Because this is 2020 and the whole damn world seems to have gone insane overnight, we are now being told that referring to COVID-19 as anything related to China or the Chinese in any way is â€œracistâ€ and xenophobic or some other bad thing. Even though this virus originated in China. Even though either their food choices or their government is responsible for unleashing this on the globe. It makes no sense, but none of this is making much sense right now. It certainly feels like we donâ€™t have all the information and thatâ€™s worrisome given the level of response weâ€™ve been seeing from our government. There is a lot that we, the people donâ€™t know.
But we do know one thing right about now. One thing is becoming more and more clear with each passing moment.
When this is all over we are f***ing done with China.
An elaborate allegorical illustration used as the frontispiece in Jane Cobden’s book The Hungry Forties (1904) which was part of the free trade campaign against Joseph Chamberlain’s pro-tariff movement in 1903. There is a very large sheaf of wheat (the “Fairy Wheatsheaf”) in the centre with the heads of Cobden and Bright near the base (other heads are visible in the grass beneath and around the sheaf but these are hard to identify); to the left is a destitute family which has been impoverished by tariffs; to the right is a prosperous family which has been enriched by free trade. The writing at the bottom of the page is hard to read but it is called “The fairy Wheatsheaf. Free Trade & Protection Contrasted”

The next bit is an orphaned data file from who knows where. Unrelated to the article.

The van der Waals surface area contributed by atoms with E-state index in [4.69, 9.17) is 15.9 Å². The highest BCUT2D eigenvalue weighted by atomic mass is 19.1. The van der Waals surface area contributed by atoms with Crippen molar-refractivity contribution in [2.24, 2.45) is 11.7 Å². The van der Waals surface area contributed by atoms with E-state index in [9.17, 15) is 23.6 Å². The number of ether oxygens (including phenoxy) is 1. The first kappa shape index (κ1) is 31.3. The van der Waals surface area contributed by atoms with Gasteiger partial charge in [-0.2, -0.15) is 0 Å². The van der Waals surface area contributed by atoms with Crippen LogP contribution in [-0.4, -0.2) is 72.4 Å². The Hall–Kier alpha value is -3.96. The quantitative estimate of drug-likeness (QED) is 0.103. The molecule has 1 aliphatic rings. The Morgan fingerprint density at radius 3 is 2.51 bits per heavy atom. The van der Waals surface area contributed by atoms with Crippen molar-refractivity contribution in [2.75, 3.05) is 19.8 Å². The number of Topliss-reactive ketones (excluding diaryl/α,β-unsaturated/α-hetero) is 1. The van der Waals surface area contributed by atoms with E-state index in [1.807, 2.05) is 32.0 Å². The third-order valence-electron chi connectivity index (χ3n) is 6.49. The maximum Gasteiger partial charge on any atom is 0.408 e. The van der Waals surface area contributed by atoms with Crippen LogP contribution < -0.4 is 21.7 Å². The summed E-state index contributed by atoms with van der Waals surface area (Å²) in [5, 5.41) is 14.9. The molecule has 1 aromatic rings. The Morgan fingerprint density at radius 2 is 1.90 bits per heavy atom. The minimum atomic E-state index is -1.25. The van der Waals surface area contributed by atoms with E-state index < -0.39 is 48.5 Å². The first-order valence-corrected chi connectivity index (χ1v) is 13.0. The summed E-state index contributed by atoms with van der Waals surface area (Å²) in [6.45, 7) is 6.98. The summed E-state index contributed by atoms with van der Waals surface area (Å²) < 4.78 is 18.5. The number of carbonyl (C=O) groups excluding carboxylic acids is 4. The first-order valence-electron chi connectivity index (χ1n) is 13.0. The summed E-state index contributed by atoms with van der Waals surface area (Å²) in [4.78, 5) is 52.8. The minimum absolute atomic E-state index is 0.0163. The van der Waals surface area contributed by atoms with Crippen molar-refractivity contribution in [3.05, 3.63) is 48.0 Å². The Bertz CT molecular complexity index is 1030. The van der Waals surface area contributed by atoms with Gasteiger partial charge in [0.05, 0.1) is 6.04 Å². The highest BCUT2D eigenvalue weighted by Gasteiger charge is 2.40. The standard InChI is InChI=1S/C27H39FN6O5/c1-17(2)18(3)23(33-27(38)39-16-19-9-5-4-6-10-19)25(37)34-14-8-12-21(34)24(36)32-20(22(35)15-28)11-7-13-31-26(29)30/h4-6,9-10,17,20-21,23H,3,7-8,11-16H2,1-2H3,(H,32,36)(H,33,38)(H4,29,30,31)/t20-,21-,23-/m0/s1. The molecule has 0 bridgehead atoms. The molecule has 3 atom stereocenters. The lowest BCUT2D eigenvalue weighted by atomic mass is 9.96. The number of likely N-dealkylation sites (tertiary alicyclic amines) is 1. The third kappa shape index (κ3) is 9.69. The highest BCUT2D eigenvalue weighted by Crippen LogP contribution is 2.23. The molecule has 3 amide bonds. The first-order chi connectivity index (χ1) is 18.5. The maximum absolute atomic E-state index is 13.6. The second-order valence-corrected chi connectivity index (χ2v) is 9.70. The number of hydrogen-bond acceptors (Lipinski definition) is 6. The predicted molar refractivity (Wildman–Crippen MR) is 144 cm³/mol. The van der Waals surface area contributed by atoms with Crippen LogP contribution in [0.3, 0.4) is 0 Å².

Richard Ebling, at the Foundation for Economic Education, explains how free trade triumphed in the mid-19th century making Europe into a great and prosperous modern civilization.